While a particular embodiment of the present invention has been described and shown in the foregoing specification and drawings, it will be appreciated that the various principles and features of the invention are susceptible to numerous modifications and applications. Accordingly, it should be understood that the foregoing disclosure is intended to be merely illustrative and exemplary in nature.
|Cited Patent||Filing date||Publication date||Applicant||Title|
|US1238215 *||Oct 5, 1916||Aug 28, 1917||Albert O Terrell||Metallic cabinet.|
|US1487856 *||Jun 27, 1919||Mar 25, 1924||Hauserman Co E F||Metallic bin, shelving, and the like|
|US2326507 *||Mar 16, 1942||Aug 10, 1943||Grand Rapids Store Equip Co||Furniture construction|
|US2424217 *||Mar 12, 1941||Jul 22, 1947||Lyon Metal Products Inc||Sheet metal storage cabinet|
|US2483606 *||Oct 25, 1946||Oct 4, 1949||Medart Company||Knockdown utility cabinet|
|US2626198 *||Dec 27, 1949||Jan 20, 1953||Grand Rapids Store Equip Co||Store wall furniture|
|US2643170 *||Jul 10, 1950||Jun 23, 1953||Grand Rapids Store Equip Co||Store wall furniture|
|US2827955 *||Mar 29, 1956||Mar 25, 1958||Hurley Albert B||Folding motion picture projection screen|
|US3178245 *||Oct 31, 1962||Apr 13, 1965||Kazuo Goto||Modular cabinet structure|
|US3228157 *||Apr 13, 1964||Jan 11, 1966||Movable Walls Corp||Movable partitions|
|US3327440 *||Apr 10, 1962||Jun 27, 1967||Katherine M Griffin||Partition construction with vertically adjustable floor-engaging foot|
|US3341270 *||Oct 21, 1965||Sep 12, 1967||Art Metal Inc||Office equipment system and components thereof|
|US3377763 *||Nov 8, 1965||Apr 16, 1968||Nat Lock Co||Shear clamp|
|US3378320 *||Jul 24, 1964||Apr 16, 1968||Westinghouse Electric Corp||Modular constructed enclosure for mounting equipment therein|
|US3428108 *||Dec 20, 1967||Feb 18, 1969||Singer Partitions Inc||Panel connector|
|US3788378 *||Jul 16, 1971||Jan 29, 1974||Osf Ind Ltd||Floor area divider|
|US3846002 *||Mar 9, 1973||Nov 5, 1974||Floetotto||Building unit for furniture|
|US3871435 *||Apr 9, 1973||Mar 18, 1975||Reflector Hardware Corp||Modular room divider|
|US3926243 *||Feb 11, 1974||Dec 16, 1975||Goodyear Aerospace Corp||Cargo container latches|
|US3948581 *||Jul 2, 1974||Apr 6, 1976||Helman Philip L||Knockdown furniture assemblies|
|US4055373 *||Oct 6, 1975||Oct 25, 1977||Inbauproduct Innenausbausysteme Gmbh & Co., Kg||Furniture construction system|
|US4060294 *||Sep 22, 1975||Nov 29, 1977||Haworth Mfg., Inc.||Wall panel with prewired power system|
|US4100709 *||Sep 30, 1976||Jul 18, 1978||Harter Corporation||Frame construction for a divider wall|
|US4104838 *||May 17, 1977||Aug 8, 1978||Gf Business Equipment, Inc.||Portable wall assembly|
|US4116509 *||Jul 2, 1976||Sep 26, 1978||R. C. Smith Company||Modular furniture unit for hospital pharmacies or the like|
|US4121645 *||May 6, 1977||Oct 24, 1978||Joseph Henry Behr||Room divider panel assembly|
|US4166332 *||Jun 20, 1977||Sep 4, 1979||Package Exhibit Programs, Inc.||Portable display apparatus|
|US4206955 *||Aug 1, 1978||Jun 10, 1980||Cooper Jack M||Closet storage unit|
|US4232724 *||Oct 23, 1978||Nov 11, 1980||Nightingale Industries Limited||Modular partition|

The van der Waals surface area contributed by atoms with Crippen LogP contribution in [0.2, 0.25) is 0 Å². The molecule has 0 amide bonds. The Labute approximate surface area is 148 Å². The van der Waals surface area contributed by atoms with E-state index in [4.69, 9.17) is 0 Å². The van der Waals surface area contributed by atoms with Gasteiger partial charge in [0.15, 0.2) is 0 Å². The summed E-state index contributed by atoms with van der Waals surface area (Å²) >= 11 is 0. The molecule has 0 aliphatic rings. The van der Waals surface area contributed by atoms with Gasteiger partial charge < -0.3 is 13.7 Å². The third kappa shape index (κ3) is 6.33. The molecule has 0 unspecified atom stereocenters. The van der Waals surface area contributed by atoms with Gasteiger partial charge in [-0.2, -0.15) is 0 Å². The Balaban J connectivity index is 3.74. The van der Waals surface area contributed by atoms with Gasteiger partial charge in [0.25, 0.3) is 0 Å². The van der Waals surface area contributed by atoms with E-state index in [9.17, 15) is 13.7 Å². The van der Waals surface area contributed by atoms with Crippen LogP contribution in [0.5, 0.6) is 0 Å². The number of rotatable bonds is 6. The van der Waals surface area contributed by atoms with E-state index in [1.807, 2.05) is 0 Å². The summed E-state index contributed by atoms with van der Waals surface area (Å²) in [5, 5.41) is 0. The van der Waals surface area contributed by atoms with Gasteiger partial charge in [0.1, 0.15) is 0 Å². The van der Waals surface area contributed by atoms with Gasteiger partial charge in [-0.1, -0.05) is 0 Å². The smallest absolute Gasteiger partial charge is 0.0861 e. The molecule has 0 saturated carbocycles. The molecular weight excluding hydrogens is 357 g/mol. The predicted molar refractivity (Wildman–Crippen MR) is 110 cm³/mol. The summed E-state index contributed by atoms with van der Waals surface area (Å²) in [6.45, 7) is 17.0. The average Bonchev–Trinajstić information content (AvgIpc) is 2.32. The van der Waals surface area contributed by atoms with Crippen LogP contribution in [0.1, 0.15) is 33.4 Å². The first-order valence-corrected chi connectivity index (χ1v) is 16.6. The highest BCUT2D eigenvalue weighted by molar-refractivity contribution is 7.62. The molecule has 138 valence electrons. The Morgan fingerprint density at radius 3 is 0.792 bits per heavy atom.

|US4250676 *||Sep 19, 1978||Feb 17, 1981||Knoll International Inc.||Panel interconnecting and upholstery-retaining connection for a tubular frame|
|US4344475 *||May 5, 1980||Aug 17, 1982||Frey Fred J||Office partition interconnector assembly|
|US4416093 *||Feb 8, 1982||Nov 22, 1983||Litton Business Systems, Inc.||Panel system interconnecting means|
|US4516619 *||Aug 16, 1982||May 14, 1985||Hon Industries, Inc.||Partition system and connectors therefor|
|US4567698 *||Dec 13, 1983||Feb 4, 1986||Knoll International, Inc.||Space divider system|
|US4603530 *||Apr 1, 1982||Aug 5, 1986||Karl Glockenstein||Wall element|
|US4637177 *||Oct 30, 1985||Jan 20, 1987||Long Dennis L||Modular unit adapted for office use|
|US4644993 *||Mar 6, 1985||Feb 24, 1987||John Cooper||Modular panel system|
|US4733841 *||Aug 8, 1986||Mar 29, 1988||Haworth, Inc.||Hanger bracket for cabinet|
|US4821788 *||Apr 18, 1988||Apr 18, 1989||Media/Graphics, Inc.||Locking system for display panels|
|US4841699 *||Sep 20, 1988||Jun 27, 1989||Haworth, Inc.||Wall panel with accessible interior channels for laying in of cables|
|US4860812 *||Aug 31, 1988||Aug 29, 1989||Gf Furniture Systems, Inc.||Connecting means for partition systems|
|US4904105 *||Nov 3, 1988||Feb 27, 1990||Myers Robert E||Tensioned grating fastener|
|US5004371 *||Mar 4, 1988||Apr 2, 1991||The Gunlocke Co.||Office partition, panel-to-panel quick-locking mechanism|
|1||Business Interiors article entitled "Sneak Preview: Rose Johnson introduces RJPlus", Sep.-Oct. 1989.|
|2||*||Business Interiors article entitled Sneak Preview: Rose Johnson introduces RJPlus , Sep. Oct. 1989.|
|Citing Patent||Filing date||Publication date||Applicant||Title|
|US5664380 *||Jul 12, 1995||Sep 9, 1997||Hsueh; Jen Shiung||Partition frame structure|
|US5740650 *||Dec 26, 1995||Apr 21, 1998||Steelcase Inc.||Partition system|
|US5746034 *||Dec 30, 1994||May 5, 1998||Steelcase Inc.||Partition system|
|US5746035 *||Dec 26, 1995||May 5, 1998||Steelcase Inc.||Partition system|
|US5784843 *||Dec 30, 1994||Jul 28, 1998||Steelcase Inc.||Integrated prefabricated furniture system for fitting-out open plan building space|
|US5809708 *||May 25, 1995||Sep 22, 1998||Steelcase Inc.||Integrated prefabricated furniture system for fitting-out open plan building space|